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Facelifting

Facelifting was first performed in the early 1900s and for most of the 20th century involved skin undermining and skin excision. A revolution occurred in the 1970s when the public became exponentially more interested in the procedure and Skoog described dissection of the superficial fascia of the face in continuity with the platysma in the neck. Since then techniques have been described that involve every possible skin incision, plane of dissection, extent of tissue manipulation, type of instrumentation, and method of fixation. Many of these “innovations” provide little long-term benefit when compared to skin undermining, and expose the patient to more risk. The trends in facelifting at the present time are best summarized as follows:

  1. Volume versus tension—Placing tension on the skin is an ineffective way of lifting the face and is responsible for the “facelifted” look and for unsightly scars and distortion of the facial landmarks such as the hairline and ear. The current trend is toward redistributing, or augmenting, facial volume, rather than flattening it with excessive tension.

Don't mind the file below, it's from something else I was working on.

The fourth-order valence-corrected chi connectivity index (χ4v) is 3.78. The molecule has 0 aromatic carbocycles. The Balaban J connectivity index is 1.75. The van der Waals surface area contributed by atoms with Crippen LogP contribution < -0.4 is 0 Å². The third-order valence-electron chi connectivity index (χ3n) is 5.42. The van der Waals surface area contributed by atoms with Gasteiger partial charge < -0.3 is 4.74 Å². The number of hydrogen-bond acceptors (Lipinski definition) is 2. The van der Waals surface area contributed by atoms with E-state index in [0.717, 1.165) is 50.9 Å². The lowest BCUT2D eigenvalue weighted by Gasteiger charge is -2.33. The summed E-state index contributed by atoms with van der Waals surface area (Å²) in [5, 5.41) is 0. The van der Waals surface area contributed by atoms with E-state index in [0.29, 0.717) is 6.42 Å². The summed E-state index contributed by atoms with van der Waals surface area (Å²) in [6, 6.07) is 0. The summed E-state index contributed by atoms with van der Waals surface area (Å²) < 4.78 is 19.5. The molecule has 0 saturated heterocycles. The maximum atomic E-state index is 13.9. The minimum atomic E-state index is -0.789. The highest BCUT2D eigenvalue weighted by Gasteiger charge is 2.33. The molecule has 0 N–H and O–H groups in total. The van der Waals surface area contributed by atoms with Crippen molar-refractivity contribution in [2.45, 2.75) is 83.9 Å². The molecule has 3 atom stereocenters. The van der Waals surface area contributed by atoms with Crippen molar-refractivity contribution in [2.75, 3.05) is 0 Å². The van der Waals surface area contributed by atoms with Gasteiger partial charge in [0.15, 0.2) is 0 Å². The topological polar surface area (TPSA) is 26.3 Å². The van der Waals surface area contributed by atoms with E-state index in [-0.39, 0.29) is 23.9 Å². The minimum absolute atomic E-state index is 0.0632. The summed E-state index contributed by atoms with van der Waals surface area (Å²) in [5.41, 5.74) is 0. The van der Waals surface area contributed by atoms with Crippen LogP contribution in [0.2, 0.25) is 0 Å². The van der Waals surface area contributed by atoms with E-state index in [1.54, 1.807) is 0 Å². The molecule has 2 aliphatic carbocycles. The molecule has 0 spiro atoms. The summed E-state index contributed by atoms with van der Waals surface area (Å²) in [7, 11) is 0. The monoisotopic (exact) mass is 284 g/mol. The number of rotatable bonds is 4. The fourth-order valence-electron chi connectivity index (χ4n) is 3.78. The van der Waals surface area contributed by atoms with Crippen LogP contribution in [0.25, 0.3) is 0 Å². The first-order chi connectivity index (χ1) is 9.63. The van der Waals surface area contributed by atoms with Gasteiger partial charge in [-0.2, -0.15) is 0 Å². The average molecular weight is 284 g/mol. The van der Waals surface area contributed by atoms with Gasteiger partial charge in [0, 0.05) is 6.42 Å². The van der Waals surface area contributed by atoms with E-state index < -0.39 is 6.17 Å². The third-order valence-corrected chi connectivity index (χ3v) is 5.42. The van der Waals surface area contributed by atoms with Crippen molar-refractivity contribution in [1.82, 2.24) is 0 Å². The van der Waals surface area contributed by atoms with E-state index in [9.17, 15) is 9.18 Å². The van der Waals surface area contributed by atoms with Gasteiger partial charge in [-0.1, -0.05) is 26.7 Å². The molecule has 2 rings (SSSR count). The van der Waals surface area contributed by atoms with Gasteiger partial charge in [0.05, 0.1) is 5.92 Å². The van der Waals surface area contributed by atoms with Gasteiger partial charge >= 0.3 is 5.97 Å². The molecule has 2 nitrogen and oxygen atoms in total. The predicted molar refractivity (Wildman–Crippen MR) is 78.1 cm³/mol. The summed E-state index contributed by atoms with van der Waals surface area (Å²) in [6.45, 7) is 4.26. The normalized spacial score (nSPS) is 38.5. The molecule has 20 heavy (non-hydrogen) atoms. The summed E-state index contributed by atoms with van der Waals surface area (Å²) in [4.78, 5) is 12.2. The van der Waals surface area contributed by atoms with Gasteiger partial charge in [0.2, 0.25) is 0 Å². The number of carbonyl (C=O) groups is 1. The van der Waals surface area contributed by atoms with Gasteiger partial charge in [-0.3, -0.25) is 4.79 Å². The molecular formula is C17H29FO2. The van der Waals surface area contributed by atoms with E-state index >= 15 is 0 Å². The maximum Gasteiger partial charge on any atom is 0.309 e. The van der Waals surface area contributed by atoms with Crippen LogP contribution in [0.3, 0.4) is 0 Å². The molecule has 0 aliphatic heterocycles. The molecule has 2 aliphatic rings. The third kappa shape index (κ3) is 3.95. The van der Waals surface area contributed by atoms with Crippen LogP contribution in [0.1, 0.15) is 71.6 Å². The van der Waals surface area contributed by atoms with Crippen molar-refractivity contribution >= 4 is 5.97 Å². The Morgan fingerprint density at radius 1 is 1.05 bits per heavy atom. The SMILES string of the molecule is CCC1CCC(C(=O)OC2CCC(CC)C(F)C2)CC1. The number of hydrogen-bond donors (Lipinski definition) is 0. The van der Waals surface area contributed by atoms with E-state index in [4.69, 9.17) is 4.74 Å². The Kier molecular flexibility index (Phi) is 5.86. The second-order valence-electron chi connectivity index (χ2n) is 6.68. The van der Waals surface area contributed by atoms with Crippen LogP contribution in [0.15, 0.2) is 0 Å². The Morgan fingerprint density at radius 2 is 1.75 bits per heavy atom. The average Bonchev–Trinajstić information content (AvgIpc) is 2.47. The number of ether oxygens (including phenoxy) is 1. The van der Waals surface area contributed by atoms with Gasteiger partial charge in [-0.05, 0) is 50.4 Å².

2. Less invasive—That the more “invasive” techniques have not yielded benefits in proportion to their risk combined with the public demand for rapid recovery has led to simplified procedures.
  3. Facial harmony—The goal is to help a patient look better, not weird or operated on. Excessive tension, radical defatting, exaggerated changes, and attention to one region while ignoring another may result in disharmony. The face is best analyzed and manipulated with the entire face (and the entire body) in mind, not the individual component parts, lest the “forest be lost for the trees.”
  4. Recognition of atrophy—The process of aging involves not only sagging of the tissues and deterioration of the skin itself but atrophy of tissues, especially fat, in certain areas. Most patients are best served with limited defatting and may require addition of fat to areas of atrophy.

Face Surgery

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Ear Surgery

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Body Surgery

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